Now I don’t like children and I hate everything related to the period of primary school, because it remembers me all that bullying of teachers and classmates.

The only positive aspects is that this experience taught me not only to respect everyone and avoid bullying, but to be always as generous and correct as possible with other people in order to avoid they made the same bad experiences.

Social skills: they were quite poor, but in the time with my very analytic behaviour I learned how the “society algorithm” works, and I am in some things even more able than normal people, because I don’t do anything in a spontaneous way in social occasions, and instead I know how to simulate well an emotion or another. However, there are still many points where this “algorithm” I learned doesn’t work, and that translates in social difficulties.

Everyday life: the main difference is that I see patterns everywhere. Patterns and algorithms. In addition, I am usually really fast in thinking logically, and when I speak I usually try in my head in 1/10 of second 4-5 different sentences and choose the best one (something not the best for that situation, though).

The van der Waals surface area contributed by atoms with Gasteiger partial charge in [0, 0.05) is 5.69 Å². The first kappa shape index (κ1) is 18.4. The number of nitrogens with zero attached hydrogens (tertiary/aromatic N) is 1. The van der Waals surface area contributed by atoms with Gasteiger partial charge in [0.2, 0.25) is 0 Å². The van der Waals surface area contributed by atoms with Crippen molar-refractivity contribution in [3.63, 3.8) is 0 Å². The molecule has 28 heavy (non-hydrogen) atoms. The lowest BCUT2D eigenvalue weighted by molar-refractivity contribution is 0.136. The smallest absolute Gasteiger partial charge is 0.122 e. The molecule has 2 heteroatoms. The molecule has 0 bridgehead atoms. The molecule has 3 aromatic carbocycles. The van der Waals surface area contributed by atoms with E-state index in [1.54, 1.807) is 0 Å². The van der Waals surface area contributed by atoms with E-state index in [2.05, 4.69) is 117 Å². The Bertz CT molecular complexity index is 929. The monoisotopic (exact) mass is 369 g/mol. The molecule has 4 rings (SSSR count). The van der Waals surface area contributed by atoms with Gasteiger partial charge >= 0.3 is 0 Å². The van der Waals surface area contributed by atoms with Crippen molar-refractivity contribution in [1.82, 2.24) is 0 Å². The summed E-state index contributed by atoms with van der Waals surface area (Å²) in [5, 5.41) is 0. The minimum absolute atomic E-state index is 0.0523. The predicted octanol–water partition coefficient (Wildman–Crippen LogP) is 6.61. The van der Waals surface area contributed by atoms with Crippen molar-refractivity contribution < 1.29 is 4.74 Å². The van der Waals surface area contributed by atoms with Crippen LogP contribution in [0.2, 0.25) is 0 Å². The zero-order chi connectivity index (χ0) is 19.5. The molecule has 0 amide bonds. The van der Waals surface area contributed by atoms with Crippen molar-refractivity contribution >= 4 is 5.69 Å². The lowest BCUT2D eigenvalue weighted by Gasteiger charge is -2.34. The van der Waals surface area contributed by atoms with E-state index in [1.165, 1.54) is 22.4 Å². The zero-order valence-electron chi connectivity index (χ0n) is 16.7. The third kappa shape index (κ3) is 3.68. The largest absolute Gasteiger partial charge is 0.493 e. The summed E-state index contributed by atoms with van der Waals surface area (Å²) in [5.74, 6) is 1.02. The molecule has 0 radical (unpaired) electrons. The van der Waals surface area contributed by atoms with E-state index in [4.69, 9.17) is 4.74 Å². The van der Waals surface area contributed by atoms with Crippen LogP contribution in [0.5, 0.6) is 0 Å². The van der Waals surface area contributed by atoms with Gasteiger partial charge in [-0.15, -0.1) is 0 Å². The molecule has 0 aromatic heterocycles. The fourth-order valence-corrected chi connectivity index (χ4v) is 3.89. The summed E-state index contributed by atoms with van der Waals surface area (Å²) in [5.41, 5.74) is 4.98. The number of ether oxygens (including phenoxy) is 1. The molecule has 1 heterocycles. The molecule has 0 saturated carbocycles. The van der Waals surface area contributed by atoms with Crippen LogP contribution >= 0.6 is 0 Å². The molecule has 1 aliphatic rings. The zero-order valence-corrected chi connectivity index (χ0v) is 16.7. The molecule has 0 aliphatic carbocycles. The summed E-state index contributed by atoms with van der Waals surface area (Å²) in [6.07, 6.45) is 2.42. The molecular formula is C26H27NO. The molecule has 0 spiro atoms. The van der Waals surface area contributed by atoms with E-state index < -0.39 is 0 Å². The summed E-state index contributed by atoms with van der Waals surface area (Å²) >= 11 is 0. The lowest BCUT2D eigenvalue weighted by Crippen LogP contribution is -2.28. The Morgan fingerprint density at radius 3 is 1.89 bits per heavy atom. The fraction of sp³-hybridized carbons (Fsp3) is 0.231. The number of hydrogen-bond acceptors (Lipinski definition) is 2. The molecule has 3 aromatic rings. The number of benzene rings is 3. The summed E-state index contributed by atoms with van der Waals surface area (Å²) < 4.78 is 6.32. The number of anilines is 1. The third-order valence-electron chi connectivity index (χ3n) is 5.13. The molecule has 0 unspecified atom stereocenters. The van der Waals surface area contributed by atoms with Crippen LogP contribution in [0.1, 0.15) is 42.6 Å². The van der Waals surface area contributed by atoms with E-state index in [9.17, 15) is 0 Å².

Then often I figure out many different solutions in a very short time to a problem, including the solution that I think will be the wrong one but the one that the others will choose, and I can’t explain the right one.

Often people tell me that my solution is wrong and I am stubborn, but I know it is correct, and after hours they will notice I was right. In addition, I always talk very very fast to keep up with my thoughts.

Other aspects of social life: I often feel alone among the people. I am between them, but I feel separated by a wall that isolates me on a place that is just physically near the people around me. They don’t understand me. They misunderstand me (in a bad way).

I feel as I had some sort of veil that doesn’t let me interact with them. And nobody believes me if I try to explain that. (This is one of the the many symptoms of Asperger’s I have… But I’m almost sure it’s also the IQ)

Interests: my mind is very good in some directions and very wrak in others. For instance, I am not good at maths (high school maths is IMO boring and I don’t want to study it) except for the very small part of it involving logical thinking.

I am very good at writing, but my main, obsessive hobby is programming. I love it, and I am programmer since I was 8. I love it because it’s good to use my logic. I’ve always been very bad at sport. Especially, I have never had coordination. I love quiet places, and I need to walk alone in quiet places for some kilometers every day to relax.